The pension industry is concerned with the consequences of a bipartisan amendment to the $1.1trn (€924 bn) ominbus spending bill that Congress approved in December. This cuts benefits for multi-employer plan members and experts are now debating whether it is a model for further cuts across the industry.

The amendment is a historic turning point because it alters a fundamental provision of the Employee Retirement Income Security Act of 1974 (ERISA): the protection of pension benefits paid to retired workers. To ensure that promise, Congress created the Pension Benefit Guaranty Corporation (PBGC), a federal corporation that guarantees payment of basic pension benefits for 41m workers and retirees in more than 29,000 private sector DB plans. 

If a company goes bankrupt, the plan is absorbed by the PBGC, a body financed by corporate premiums and inherited assets. It pays a maximum annual pension of $12,870, with no inflationary escalator, to employees who have 30 years of service.

But, the PBGC has warned that its deficit had nearly doubled, from $36bn to $62bn in the previous fiscal year. The reason was the financial situation of some multi-employer pension plans, which were created by union negotiation and managed by unions and employers. These pension plans number 1,400 and cover more than 10m participants in industries dominated by small businesses and a fluid workforce. 

The PBGC says the deficit in its multi-employer insurance programme rose to $42.4bn from $8.3bn in 2013. By contrast, the deficit in the single-employer programme shrank to $19.3bn from $27.4bn. Around 200 multi-employer plans, with 1.5m workers, are in danger of becoming insolvent within 10 to 15 years, according to the agency. Two of the largest plans known to be in distress are the Teamsters’ Central States fund and the United Mine Workers of America fund. These cover truck drivers and coal miners.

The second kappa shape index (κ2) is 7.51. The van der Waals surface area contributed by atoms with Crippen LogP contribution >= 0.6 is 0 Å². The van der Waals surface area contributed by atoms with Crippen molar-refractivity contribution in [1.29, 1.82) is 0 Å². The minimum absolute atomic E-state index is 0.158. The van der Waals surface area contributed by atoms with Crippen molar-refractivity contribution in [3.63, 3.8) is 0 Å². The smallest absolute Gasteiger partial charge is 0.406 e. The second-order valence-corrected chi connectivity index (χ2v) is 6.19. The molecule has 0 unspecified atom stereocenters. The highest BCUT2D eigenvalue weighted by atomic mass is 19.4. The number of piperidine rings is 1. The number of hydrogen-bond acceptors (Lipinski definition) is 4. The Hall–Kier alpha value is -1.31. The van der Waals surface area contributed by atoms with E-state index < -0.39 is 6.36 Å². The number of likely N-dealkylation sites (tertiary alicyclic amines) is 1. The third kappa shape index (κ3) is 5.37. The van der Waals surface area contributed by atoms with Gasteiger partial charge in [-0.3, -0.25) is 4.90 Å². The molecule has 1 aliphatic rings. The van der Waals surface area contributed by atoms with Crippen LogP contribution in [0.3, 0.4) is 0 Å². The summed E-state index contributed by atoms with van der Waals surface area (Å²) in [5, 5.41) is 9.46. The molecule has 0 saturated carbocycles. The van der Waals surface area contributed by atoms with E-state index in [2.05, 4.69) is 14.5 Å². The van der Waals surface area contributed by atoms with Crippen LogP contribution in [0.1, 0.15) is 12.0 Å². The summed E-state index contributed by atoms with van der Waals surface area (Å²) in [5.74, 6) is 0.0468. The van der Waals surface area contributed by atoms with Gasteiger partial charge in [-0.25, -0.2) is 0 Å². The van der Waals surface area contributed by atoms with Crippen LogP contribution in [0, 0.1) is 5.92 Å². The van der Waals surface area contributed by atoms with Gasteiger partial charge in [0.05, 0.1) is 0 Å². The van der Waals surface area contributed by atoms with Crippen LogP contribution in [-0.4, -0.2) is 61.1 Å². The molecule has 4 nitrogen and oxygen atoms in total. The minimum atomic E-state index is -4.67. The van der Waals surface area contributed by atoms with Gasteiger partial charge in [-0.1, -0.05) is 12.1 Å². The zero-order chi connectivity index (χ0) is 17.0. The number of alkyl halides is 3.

The PBGC has also warned that it was “itself on course to become insolvent with a significant risk of running out of money in as little as five years”, with a 90% likelihood by 2025, taking into account current premium levels. That triggered a bipartisan response and the favoured solution was to allow plans to cut benefits quickly in order to avoid bankruptcy. Randy DeFrehn, executive director of the National Coordinating Committee for Multi-employer Plans, accepted that no government bailout was on the table.

This led to the amendment that allows trustees of financially troubled multi-employer plans to cut retiree benefits if the plan is considered big enough to pose a threat to the federal safety net. Only retirees aged over 80 or who receive a disability pension may not have their benefits reduced; for those 75 to 79, the cuts will be smaller than for those under 75.

For the American Association of Retired People the reduction of benefits already earned means overturning “perhaps the most fundamental of ERISA’s participant protections”. It is a terrible precedent, according to Karen Friedman, executive vice-president of the Pension Rights Center, who thinks that it could encourage cutbacks in state and local pension plans, and possibly Social Security and Medicare. However, Alex Pollock of the American Enterprise Institute welcomed it as a healthy response to insolvency.

One critic is James Hoffa, leader of the Teamsters union, whose Central States fund is at risk of insolvency. The fund has recently suffered the withdrawal of many companies, including UPS – which paid $6.1bn to exit in 2007 – establishing a new single-employer plan for about 45,000 employees and eliminating its contribution to the multi-employer plan. 

Now the focus will shift onto public employees’ funds, which face long-term deficits of more than $1trn. These enjoy legal protections but the benefits cut for the City of Detroit’s retired employees shows nothing is sacred.